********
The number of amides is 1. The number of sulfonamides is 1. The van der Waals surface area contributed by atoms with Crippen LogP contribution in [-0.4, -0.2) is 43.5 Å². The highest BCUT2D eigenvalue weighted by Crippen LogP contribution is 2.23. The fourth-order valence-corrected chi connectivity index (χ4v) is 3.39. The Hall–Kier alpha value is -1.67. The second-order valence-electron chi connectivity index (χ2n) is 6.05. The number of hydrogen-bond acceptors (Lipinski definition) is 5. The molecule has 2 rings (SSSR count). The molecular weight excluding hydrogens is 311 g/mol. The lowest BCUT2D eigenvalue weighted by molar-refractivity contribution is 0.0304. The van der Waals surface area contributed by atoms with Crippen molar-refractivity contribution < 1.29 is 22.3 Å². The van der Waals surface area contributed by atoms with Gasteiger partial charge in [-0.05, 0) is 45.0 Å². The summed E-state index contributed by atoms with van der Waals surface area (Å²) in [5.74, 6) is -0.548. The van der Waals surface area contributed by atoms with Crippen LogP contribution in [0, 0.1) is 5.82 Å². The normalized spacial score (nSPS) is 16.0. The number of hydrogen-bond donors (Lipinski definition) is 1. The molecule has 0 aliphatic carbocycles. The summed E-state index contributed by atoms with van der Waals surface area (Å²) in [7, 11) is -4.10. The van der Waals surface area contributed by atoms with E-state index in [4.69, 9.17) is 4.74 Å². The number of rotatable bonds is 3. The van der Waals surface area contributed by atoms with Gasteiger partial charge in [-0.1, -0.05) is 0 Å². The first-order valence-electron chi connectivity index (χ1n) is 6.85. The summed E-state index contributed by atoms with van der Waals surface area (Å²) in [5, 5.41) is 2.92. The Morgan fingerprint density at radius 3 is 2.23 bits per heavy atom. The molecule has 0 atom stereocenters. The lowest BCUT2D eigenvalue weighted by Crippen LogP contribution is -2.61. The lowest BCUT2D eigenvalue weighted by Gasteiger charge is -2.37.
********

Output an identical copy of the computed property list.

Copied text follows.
The number of amides is 1. The number of sulfonamides is 1. The van der Waals surface area contributed by atoms with Crippen LogP contribution in [-0.4, -0.2) is 43.5 Å². The highest BCUT2D eigenvalue weighted by Crippen LogP contribution is 2.23. The fourth-order valence-corrected chi connectivity index (χ4v) is 3.39. The Hall–Kier alpha value is -1.67. The second-order valence-electron chi connectivity index (χ2n) is 6.05. The number of hydrogen-bond acceptors (Lipinski definition) is 5. The molecule has 2 rings (SSSR count). The molecular weight excluding hydrogens is 311 g/mol. The lowest BCUT2D eigenvalue weighted by molar-refractivity contribution is 0.0304. The van der Waals surface area contributed by atoms with Crippen molar-refractivity contribution < 1.29 is 22.3 Å². The van der Waals surface area contributed by atoms with Gasteiger partial charge in [-0.05, 0) is 45.0 Å². The summed E-state index contributed by atoms with van der Waals surface area (Å²) in [5.74, 6) is -0.548. The van der Waals surface area contributed by atoms with Crippen LogP contribution in [0, 0.1) is 5.82 Å². The normalized spacial score (nSPS) is 16.0. The number of hydrogen-bond donors (Lipinski definition) is 1. The molecule has 0 aliphatic carbocycles. The summed E-state index contributed by atoms with van der Waals surface area (Å²) in [7, 11) is -4.10. The van der Waals surface area contributed by atoms with E-state index in [4.69, 9.17) is 4.74 Å². The number of rotatable bonds is 3. The van der Waals surface area contributed by atoms with Gasteiger partial charge in [-0.1, -0.05) is 0 Å². The first-order valence-electron chi connectivity index (χ1n) is 6.85. The summed E-state index contributed by atoms with van der Waals surface area (Å²) in [5, 5.41) is 2.92. The Morgan fingerprint density at radius 3 is 2.23 bits per heavy atom. The molecule has 0 atom stereocenters. The lowest BCUT2D eigenvalue weighted by Crippen LogP contribution is -2.61. The lowest BCUT2D eigenvalue weighted by Gasteiger charge is -2.37.